The beginning of the year is a time to reflect and start anew. First, I would like to thank all of the readers of Legalspeaks—whether you read often or infrequently, you are a part of the success of LegalSpeaks. I have enjoyed connecting with you over the years. For a final look back over 2014, I would like to review what I considered to be the best of LegalSpeaks. You may have others that you consider to be the best. Please feel free to comment. And again thanks for a great 2014. 2015 is going to be even better. Best wishes for a thought provoking and solution oriented 2015 with a renewed commitment for justice for all.
Happy New Year to One and All!!
1. Domestic Violence Month and the NFL
As we started Domestic Violence Month, I made a plea for one of the 32 NFL teams to make domestic violence prevention a priority for their team and to go above and beyond what the NFL outlines for their behavior and policy. The NFL’s new policy on domestic violence allows for a team to add additional training to domestic violence as long as it does not usurp the NFL policy in its place. Since then, no team has stepped up to do anything but play football. And in late December, Darren Sanders, the Baltimore Ravens’ Director of Security has been charged with a 4th degree sex offense.
2. Ferguson is Everywhere
Before the Grand Jury returned its bill of no indictment, I expressed that the fear of many African Americans in America was Officer Darren Wilson would not be indicted. And since the St. Louis, Grand Jury failed to indict the office who shot and killed Michael Brown, the same result has happened in New York City with the death of Eric Garner. There are two America’s when it comes to criminal justice. And for African Americans, they are apparent everywhere.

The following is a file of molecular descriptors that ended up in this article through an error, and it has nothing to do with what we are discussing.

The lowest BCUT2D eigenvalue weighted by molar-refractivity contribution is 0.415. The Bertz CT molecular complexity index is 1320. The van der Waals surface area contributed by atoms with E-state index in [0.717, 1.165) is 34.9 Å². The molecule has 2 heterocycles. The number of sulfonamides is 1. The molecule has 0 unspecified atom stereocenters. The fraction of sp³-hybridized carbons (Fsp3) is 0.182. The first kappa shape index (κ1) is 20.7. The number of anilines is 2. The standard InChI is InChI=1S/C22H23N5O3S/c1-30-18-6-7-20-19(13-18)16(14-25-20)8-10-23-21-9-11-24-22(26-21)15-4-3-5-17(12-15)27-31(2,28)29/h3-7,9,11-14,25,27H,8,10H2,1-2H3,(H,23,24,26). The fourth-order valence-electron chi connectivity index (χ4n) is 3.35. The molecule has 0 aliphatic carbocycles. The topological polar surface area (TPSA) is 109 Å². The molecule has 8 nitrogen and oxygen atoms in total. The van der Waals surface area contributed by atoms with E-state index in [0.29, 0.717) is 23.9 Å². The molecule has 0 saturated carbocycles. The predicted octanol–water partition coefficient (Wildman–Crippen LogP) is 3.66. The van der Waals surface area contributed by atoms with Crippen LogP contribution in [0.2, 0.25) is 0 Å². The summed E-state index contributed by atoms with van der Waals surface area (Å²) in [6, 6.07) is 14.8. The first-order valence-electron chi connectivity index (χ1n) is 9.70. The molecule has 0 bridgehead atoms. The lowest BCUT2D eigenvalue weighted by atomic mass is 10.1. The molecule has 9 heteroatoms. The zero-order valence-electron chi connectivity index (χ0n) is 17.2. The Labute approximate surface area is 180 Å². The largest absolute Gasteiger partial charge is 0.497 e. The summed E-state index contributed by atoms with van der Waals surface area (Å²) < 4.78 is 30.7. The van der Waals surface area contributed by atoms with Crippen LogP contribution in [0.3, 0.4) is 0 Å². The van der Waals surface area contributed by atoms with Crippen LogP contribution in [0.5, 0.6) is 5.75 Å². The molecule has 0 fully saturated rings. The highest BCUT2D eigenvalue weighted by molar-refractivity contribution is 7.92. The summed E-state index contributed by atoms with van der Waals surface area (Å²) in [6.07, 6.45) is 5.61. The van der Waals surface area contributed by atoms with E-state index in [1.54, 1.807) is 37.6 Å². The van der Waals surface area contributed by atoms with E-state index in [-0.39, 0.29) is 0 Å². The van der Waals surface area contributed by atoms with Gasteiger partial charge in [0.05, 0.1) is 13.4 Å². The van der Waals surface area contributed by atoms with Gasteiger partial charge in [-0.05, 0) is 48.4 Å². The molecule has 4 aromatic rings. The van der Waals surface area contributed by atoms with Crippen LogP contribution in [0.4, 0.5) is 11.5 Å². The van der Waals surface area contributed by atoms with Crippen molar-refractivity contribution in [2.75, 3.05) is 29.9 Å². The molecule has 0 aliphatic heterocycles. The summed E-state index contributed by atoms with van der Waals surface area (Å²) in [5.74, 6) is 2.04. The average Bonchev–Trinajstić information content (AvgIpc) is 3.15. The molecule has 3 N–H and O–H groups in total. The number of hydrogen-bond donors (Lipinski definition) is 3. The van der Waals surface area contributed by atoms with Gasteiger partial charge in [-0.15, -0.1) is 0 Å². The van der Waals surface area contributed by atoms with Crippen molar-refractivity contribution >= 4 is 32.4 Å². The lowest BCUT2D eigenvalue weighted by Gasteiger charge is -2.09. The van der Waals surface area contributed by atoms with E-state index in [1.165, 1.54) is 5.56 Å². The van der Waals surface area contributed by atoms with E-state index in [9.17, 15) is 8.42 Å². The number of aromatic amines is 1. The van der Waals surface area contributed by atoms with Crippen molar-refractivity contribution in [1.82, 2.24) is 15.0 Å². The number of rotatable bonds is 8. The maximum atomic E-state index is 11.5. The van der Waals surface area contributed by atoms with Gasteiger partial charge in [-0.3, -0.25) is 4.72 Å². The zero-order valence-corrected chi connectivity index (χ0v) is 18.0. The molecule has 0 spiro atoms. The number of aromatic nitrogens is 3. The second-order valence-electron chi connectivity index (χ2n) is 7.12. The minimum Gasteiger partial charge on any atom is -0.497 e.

3. Michael Dunn Sentencing
Justice is often denied for African Americans but sometimes, it is only delayed. It took over two years and two trials to bring justice to the case of Jordan Davis. In the case of Michael Dunn for the shooting death of Jordan Davis who was sitting in a car with his teenaged friends when he was gunned down for playing his music too loud, he received the maximum sentence for 3 attempted murders and the murder of Jordan Davis—effectively causing him to spend the rest of his life in jail. Judge Healey addressed the case, saying the Dunn case shows how society has lost its way and its “moral compass”.
4. Renisha McBride was a Woman, Black and Also Human
The case of Renisha McBride was not as well covered in the media as the cases of Trayvon Martin and Jordan Davis. Justice prevailed for McBride as her killer, Ted Wafer received the maximum sentence for taking the life of a young woman who only appeared at his doorsteps to ask for help. For some white Americans, African Americans are never viewed as needing help but causing trouble. That is how Wafer saw McBride. The jury saw him as the killer.
5. Why are Women Paid Less than Men in 2014
The sad statistics still show that women earn significantly less than men for the same job—even women with college and advanced degrees like law. I account my own personal story which was covered in the April, Essence Magazine on the disparities of pay for women in the legal profession.
Debbie Hines is a trial lawyer, legal analyst and former prosecutor who addresses issues of race and gender in the law.